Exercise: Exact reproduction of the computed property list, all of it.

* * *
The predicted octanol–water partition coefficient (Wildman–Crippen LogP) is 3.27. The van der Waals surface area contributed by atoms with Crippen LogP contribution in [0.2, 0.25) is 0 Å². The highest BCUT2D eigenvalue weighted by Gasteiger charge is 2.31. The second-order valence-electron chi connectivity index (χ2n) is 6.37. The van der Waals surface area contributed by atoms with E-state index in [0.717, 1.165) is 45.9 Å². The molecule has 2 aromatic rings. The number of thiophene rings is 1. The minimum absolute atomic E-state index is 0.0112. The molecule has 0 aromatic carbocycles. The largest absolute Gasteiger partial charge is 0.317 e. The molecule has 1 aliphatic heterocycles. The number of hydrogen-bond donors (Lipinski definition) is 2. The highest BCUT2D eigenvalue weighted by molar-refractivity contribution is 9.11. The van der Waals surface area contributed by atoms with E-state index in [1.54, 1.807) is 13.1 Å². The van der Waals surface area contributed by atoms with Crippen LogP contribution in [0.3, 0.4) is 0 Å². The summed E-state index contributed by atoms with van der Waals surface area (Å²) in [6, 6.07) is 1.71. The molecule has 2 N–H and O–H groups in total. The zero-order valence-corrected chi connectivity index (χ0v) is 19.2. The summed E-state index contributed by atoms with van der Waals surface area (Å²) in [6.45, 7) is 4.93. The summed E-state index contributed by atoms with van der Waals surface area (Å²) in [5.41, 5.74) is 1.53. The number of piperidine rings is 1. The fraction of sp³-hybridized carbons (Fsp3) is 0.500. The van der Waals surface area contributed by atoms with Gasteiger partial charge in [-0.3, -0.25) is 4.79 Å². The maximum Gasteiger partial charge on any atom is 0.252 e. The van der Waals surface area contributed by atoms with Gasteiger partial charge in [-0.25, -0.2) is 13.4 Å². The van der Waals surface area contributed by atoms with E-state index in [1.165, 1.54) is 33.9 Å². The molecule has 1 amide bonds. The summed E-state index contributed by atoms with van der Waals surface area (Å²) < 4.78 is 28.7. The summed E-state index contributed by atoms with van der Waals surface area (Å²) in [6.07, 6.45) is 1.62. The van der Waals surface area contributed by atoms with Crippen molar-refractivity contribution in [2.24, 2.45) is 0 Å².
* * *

The predicted octanol–water partition coefficient (Wildman–Crippen LogP) is 3.27. The van der Waals surface area contributed by atoms with Crippen LogP contribution in [0.2, 0.25) is 0 Å². The highest BCUT2D eigenvalue weighted by Gasteiger charge is 2.31. The second-order valence-electron chi connectivity index (χ2n) is 6.37. The van der Waals surface area contributed by atoms with E-state index in [0.717, 1.165) is 45.9 Å². The molecule has 2 aromatic rings. The number of thiophene rings is 1. The minimum absolute atomic E-state index is 0.0112. The molecule has 0 aromatic carbocycles. The largest absolute Gasteiger partial charge is 0.317 e. The molecule has 1 aliphatic heterocycles. The number of hydrogen-bond donors (Lipinski definition) is 2. The highest BCUT2D eigenvalue weighted by molar-refractivity contribution is 9.11. The van der Waals surface area contributed by atoms with E-state index in [1.54, 1.807) is 13.1 Å². The van der Waals surface area contributed by atoms with Crippen LogP contribution in [0.3, 0.4) is 0 Å². The summed E-state index contributed by atoms with van der Waals surface area (Å²) in [6, 6.07) is 1.71. The molecule has 2 N–H and O–H groups in total. The zero-order valence-corrected chi connectivity index (χ0v) is 19.2. The summed E-state index contributed by atoms with van der Waals surface area (Å²) in [6.45, 7) is 4.93. The summed E-state index contributed by atoms with van der Waals surface area (Å²) in [5.41, 5.74) is 1.53. The number of piperidine rings is 1. The fraction of sp³-hybridized carbons (Fsp3) is 0.500. The van der Waals surface area contributed by atoms with Gasteiger partial charge in [-0.3, -0.25) is 4.79 Å². The maximum Gasteiger partial charge on any atom is 0.252 e. The van der Waals surface area contributed by atoms with Gasteiger partial charge in [-0.25, -0.2) is 13.4 Å². The van der Waals surface area contributed by atoms with E-state index in [1.165, 1.54) is 33.9 Å². The molecule has 1 amide bonds. The summed E-state index contributed by atoms with van der Waals surface area (Å²) < 4.78 is 28.7. The summed E-state index contributed by atoms with van der Waals surface area (Å²) in [6.07, 6.45) is 1.62. The van der Waals surface area contributed by atoms with Crippen molar-refractivity contribution in [2.24, 2.45) is 0 Å².